But as new waves of Indian immigrants continued to settle down in America well into the nineties, the entire dynamic began to change. Carnatic music found its feet in the new milieu of Indians who took strength from their large numbers and who were proud of their heritage and flaunted it. Acculturation began to happen in the most productive of ways, through integration, and successive generations of Indian Americans absorbed and internalized the great strengths of the nations of their birth and of their heritage.
Fast-forward to the present, and the talent, skills and passion for Carnatic music of young Americans of Indian origin — and also a growing number of people who trace their roots to other parts of the world — is wonderfully heartening. Many of them have spent their summers in India, training hard under the best gurus. Brought up in American schools where they have been encouraged to question everything, they do not blindly accept what is told to them by their music teachers, no matter how elderly or dignified they are. The gurus, steeped in the traditions of yore, are adapting, opening their hearts and minds to these students with their incomprehensible accents, non-stop questions and terror of mosquitoes. Their probing, their quest to go beyond the surface, has gifted them with a deeper understanding of what their music is about. They respect tradition, but are not mindless slaves to it. Many of them are on par with the best of their Indian contemporaries and with the world as interconnected as it is today, the enrichment happens from all sides.
Which is why, in Chennai, in New York City - my home -, around the world, there are so many wonderful collaborations happening today, between Carnatic music and jazz, Carnatic music and Hindustani music, and within Carnatic music itself, which is building an ever-increasing fan base. Here in New York City, an eclectic amalgam of the traditional and the contemporary, the Navatman Music Collective (NMC), has been exploring how a group of singers can further enhance the beauty of Carnatic music, traditionally sung by a solo artist. They understand tradition to be a dynamic entity that needs fresh ideas and innovation to thrive; they respectfully treat its boundaries as unfixed and flexible; above all, they embody the ideal that music is all about joy and beauty that must be shared with the world.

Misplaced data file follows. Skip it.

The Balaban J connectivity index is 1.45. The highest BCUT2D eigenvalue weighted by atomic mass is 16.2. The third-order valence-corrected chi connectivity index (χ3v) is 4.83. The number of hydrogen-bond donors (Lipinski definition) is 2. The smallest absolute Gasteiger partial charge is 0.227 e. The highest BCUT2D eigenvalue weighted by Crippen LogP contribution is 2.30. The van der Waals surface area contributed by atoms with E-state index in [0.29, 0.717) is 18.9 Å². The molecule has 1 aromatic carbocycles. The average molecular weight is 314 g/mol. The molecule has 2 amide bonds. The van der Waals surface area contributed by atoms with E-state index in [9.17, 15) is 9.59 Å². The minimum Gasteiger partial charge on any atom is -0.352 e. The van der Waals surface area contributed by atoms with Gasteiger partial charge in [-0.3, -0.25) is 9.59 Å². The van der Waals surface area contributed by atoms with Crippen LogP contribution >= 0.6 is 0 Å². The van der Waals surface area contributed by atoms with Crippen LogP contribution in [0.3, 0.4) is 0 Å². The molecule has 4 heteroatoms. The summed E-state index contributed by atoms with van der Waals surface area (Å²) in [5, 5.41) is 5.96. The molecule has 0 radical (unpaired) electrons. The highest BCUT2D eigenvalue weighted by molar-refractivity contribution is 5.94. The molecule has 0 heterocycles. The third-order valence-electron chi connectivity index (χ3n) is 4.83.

For their debut concert in November 2014, NMC wanted to showcase the many faces and facets of Carnatic music to a mixed audience, New York style: people who had been steeped in this music all their lives, those who would be listening to it for the first time and everybody in between. They aimed to highlight the astonishing range that this music encompasses, the many spheres of life it is an integral part of. And above all they were eager to dispel the notion that this music was inaccessible to those who were not exposed to it, that it smacked of dreary, old-fashioned conventionalism, and was fit only for grandmas and grandpas, not the young ’uns of the future.
So they came up with an idea, that they would do something along the lines of “A Day in the Life of Carnatic Music,” in which they would show how Carnatic music is a part of so much of life in south India, in circumstances and on occasions that could be intensely private or open to the world, serious or playful, spiritual or secular: how it is taught, how it is a part of cinema music, how it has made its way into fusion, its inextricable connection with classical dance. They would leverage the synergies and possibilities that set apart a group performance from an individual one; they made use of harmonies, not commonly heard in Carnatic music, they played off each other, they coalesced to create a living, dynamically evolving entity of their group.
In the hands of musicians like them and so many others, Carnatic music has a dazzling future and has truly made itself at home in America. Tradition, that epitome of the unlikely synthesis of timelessness and transience, is smiling, satisfied, that its protégé is in the best of hands. After all, it is a testament to the strength and beauty of Carnatic music that it has taken wings, journeyed far and blossomed to a vibrant new life in its new homeland.
This piece appeared in Guernica Magazine in April 2016.
I am delighted to be a member of the Navatman Music Collective. Here is a sample of our work: a song composed by our very own members.